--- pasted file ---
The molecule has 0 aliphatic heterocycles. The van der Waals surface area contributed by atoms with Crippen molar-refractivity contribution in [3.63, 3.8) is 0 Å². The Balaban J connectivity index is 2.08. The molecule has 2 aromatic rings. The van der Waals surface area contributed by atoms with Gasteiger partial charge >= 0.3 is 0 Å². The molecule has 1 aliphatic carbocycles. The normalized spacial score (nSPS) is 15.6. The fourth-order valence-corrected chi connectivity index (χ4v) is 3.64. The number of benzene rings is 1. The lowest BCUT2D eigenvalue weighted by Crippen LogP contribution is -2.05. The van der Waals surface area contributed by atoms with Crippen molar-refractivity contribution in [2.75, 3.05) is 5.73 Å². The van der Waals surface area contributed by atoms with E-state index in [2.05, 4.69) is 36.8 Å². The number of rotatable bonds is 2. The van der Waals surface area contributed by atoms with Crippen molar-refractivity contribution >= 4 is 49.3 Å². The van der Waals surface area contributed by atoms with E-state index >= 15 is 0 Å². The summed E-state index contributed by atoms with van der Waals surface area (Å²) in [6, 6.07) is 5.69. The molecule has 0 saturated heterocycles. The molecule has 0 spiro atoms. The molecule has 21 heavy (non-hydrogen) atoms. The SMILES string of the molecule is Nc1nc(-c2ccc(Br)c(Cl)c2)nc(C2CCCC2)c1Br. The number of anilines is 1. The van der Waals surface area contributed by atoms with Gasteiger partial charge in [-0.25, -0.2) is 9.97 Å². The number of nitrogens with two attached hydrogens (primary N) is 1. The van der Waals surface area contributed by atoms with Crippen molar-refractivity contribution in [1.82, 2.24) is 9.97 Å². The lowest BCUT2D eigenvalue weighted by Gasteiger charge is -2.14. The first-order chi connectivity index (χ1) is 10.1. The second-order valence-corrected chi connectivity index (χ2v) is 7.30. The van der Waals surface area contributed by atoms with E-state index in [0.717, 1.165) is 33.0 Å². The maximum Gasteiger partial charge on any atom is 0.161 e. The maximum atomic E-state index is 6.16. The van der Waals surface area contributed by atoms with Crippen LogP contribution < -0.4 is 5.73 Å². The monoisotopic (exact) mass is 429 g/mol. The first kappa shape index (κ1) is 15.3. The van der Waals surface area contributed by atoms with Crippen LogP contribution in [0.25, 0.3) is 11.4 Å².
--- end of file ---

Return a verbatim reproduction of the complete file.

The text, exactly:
The molecule has 0 aliphatic heterocycles. The van der Waals surface area contributed by atoms with Crippen molar-refractivity contribution in [3.63, 3.8) is 0 Å². The Balaban J connectivity index is 2.08. The molecule has 2 aromatic rings. The van der Waals surface area contributed by atoms with Gasteiger partial charge >= 0.3 is 0 Å². The molecule has 1 aliphatic carbocycles. The normalized spacial score (nSPS) is 15.6. The fourth-order valence-corrected chi connectivity index (χ4v) is 3.64. The number of benzene rings is 1. The lowest BCUT2D eigenvalue weighted by Crippen LogP contribution is -2.05. The van der Waals surface area contributed by atoms with Crippen molar-refractivity contribution in [2.75, 3.05) is 5.73 Å². The van der Waals surface area contributed by atoms with E-state index in [2.05, 4.69) is 36.8 Å². The number of rotatable bonds is 2. The van der Waals surface area contributed by atoms with Crippen molar-refractivity contribution >= 4 is 49.3 Å². The van der Waals surface area contributed by atoms with E-state index >= 15 is 0 Å². The summed E-state index contributed by atoms with van der Waals surface area (Å²) in [6, 6.07) is 5.69. The molecule has 0 saturated heterocycles. The molecule has 0 spiro atoms. The molecule has 21 heavy (non-hydrogen) atoms. The SMILES string of the molecule is Nc1nc(-c2ccc(Br)c(Cl)c2)nc(C2CCCC2)c1Br. The number of anilines is 1. The van der Waals surface area contributed by atoms with Gasteiger partial charge in [-0.25, -0.2) is 9.97 Å². The number of nitrogens with two attached hydrogens (primary N) is 1. The van der Waals surface area contributed by atoms with Crippen molar-refractivity contribution in [1.82, 2.24) is 9.97 Å². The lowest BCUT2D eigenvalue weighted by Gasteiger charge is -2.14. The first-order chi connectivity index (χ1) is 10.1. The second-order valence-corrected chi connectivity index (χ2v) is 7.30. The van der Waals surface area contributed by atoms with E-state index in [0.717, 1.165) is 33.0 Å². The maximum Gasteiger partial charge on any atom is 0.161 e. The maximum atomic E-state index is 6.16. The van der Waals surface area contributed by atoms with Crippen LogP contribution < -0.4 is 5.73 Å². The monoisotopic (exact) mass is 429 g/mol. The first kappa shape index (κ1) is 15.3. The van der Waals surface area contributed by atoms with Crippen LogP contribution in [0.25, 0.3) is 11.4 Å².